Why I Support The Civil Rights Of The Gay, Lesbian, Bisexual, and Transgender Communities

equalI am a straight white man with a genetic disability, who was born and raised in South Carolina, and I support the full civil rights of the gay, lesbian, bisexual, and transgender communities. A lot of folks might not understand why I feel the need to express this support. Many may be confused why a straight man would want to support a community that he himself is not a part of.

I will be honest I haven’t entirely understood my desire to support these communities either. Don’t get me wrong, I have a handful of amazing gay friends and family members that I love and support. But, many straight people do, and don’t feel the need to speak out for their civil rights. However, after a bit of meditation on the issue I think I have discovered why I want to vocally support these communities. I think my perspective will be unique to many, and therefore I want to share it with you all.

Many of you know that I was born with a genetic bone disorder, I have written about it in the past so I won’t go into great detail. My disability (OI) is the result of mutated collagen molecules that make up my bone structure. Therefore my disability is a part of me at the molecular level. Yes my disability is abnormal, but for me and many that have the same disability it feels like a natural part of our life experience. For me, OI is just as natural as the color of my hair, or the freckles on my arms. And because of that, I love my disability as part of what makes me unique and whole. I would not trade my disability for anything in the world. It defines a large part of my life, a life that I love.

When I think about the gay people in my life, I am 100% positive that their sexual orientation is also a natural part of their life experience. I am 100% confident that they do not choose to be gay, rather they choose to be who they naturally are. Many times they make this choice in the face of a society that rejects them, and that takes incredible courage.

How can I be so confident that homosexuality isn’t a choice? Many will argue that there is no biological evidence that homosexuality is genetic. To me this seems like a moot point. Many gay people, may be gay because of some undiscovered biological precursor, others though may find themselves gay as the result of a life time of experiences.

For example I love seafood. But I can’t remember the first time I ate shrimp, or the first time I tasted an oyster. Because I was raised in an area and culture that cultivated these things as a part of our regional diet. When I was very young I couldn’t understand how anyone could have never seen the ocean. Now at the age of 32 I do not make the conscious choice to “like” seafood, my taste is a natural part of who I was raised to be. Of course sexual orientation is much more complex than your taste in food. However both may manifest as a result of a life time of experiences, and both, in no way can be considered “a choice”.  To fully understand this type of logic please check out this lecture from Sam Harris on the absence of free will.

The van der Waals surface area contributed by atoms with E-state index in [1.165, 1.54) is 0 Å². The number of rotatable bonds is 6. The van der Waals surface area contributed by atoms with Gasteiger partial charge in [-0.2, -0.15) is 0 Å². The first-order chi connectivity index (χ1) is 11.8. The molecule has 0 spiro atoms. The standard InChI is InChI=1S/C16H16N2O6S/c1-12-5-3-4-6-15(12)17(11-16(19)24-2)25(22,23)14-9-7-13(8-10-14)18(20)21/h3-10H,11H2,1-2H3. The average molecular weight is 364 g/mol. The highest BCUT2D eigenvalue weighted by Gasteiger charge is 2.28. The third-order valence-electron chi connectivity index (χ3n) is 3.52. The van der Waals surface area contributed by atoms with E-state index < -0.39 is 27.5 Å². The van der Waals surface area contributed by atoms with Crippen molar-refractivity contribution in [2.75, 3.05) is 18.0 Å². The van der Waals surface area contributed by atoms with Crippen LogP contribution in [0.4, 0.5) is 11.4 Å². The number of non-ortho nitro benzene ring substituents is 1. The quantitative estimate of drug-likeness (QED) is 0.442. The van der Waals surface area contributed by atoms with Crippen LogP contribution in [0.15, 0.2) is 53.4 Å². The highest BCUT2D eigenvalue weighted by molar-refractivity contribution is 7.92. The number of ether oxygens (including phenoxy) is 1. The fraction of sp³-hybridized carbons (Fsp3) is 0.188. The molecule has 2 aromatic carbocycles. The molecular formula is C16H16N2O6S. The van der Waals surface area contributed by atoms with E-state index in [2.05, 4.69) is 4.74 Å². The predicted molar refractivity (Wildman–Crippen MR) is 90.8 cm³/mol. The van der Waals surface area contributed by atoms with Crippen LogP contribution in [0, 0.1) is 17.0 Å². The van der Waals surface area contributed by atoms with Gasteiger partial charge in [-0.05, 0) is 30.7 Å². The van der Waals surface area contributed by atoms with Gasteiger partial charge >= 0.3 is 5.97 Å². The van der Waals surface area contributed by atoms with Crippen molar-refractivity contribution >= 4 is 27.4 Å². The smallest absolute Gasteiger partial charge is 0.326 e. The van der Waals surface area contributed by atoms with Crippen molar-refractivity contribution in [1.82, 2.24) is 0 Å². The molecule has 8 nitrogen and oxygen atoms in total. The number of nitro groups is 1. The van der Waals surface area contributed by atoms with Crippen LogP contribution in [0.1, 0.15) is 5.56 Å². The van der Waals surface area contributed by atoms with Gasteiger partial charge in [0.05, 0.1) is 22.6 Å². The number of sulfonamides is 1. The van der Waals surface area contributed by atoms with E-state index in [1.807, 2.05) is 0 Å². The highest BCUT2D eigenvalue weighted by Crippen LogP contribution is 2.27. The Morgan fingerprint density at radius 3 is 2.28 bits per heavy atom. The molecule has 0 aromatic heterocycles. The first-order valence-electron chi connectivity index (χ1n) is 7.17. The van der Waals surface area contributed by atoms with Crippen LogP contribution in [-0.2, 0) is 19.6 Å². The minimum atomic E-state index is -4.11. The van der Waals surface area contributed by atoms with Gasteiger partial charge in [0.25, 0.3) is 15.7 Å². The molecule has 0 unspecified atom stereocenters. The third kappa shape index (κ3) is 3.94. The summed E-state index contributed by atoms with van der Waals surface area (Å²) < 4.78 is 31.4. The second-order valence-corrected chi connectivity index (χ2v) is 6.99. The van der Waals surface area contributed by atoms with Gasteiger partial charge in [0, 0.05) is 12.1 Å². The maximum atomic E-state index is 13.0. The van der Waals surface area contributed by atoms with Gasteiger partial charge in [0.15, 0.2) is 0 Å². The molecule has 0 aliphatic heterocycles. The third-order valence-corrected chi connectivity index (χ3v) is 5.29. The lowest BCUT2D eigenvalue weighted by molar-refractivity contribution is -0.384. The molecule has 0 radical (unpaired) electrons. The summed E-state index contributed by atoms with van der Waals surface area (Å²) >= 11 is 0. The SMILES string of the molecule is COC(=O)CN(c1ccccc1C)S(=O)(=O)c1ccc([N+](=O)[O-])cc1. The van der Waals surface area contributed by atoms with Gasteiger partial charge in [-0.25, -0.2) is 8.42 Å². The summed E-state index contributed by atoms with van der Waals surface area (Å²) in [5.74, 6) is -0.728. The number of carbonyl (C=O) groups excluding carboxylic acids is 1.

If you agree that homosexuality isn’t a choice, then you must support the civil rights of the gay, lesbian, bisexual, and transgender communities if you want to live in a just society. To deny these groups equal rights in our society, is the same as denying the rights of African Americans, Hispanics, disabled people, or any other group of people that never chose to be who they naturally are.

I support the civil rights of the gay, lesbian, bisexual, and transgender communities because their life experience is natural and a part of who they are. I am not saying that homosexuality is a disability. I am saying that like my disability, it is a natural life experience that many have, and thus no one should be persecuted for it. We should all find pride in who we naturally are.

Comments

  1. WIL Reynolds says:

    Dude, what a great post, explained in a way I’ve never thought of before.

  2. Kris Jones says:

    Joe,

    So honest, sincere, and true!

    Kris

  3. Beautifully said.

  4. I support unconditional love.

    I grew up by and live near New Hope, PA, which is and has been a largely gay community. My most beloved friends come with labels attached to them, which I really dislike. They are people I love. They are happy. They love me. The AIDS crisis hit home when a close friend lost his mate to it and another friend devoted her life to sitting with those dying and forgotten/ignored during the 80’s when nobody gave a shit or were afraid. My friend, the angel who sat with the ignored ones, was never afraid to touch them. She is still alive and a nurse today. And, sorry for the label, not gay or lesbian. She is and was just a loving human.

    I am thankful to be surrounded by people who not only do not, but simply can’t judge others. I have never understood how or why so many people truly believe they are “better” than anyone. As you wrote, our lives – every single one – is natural. It just is.

    So is love.

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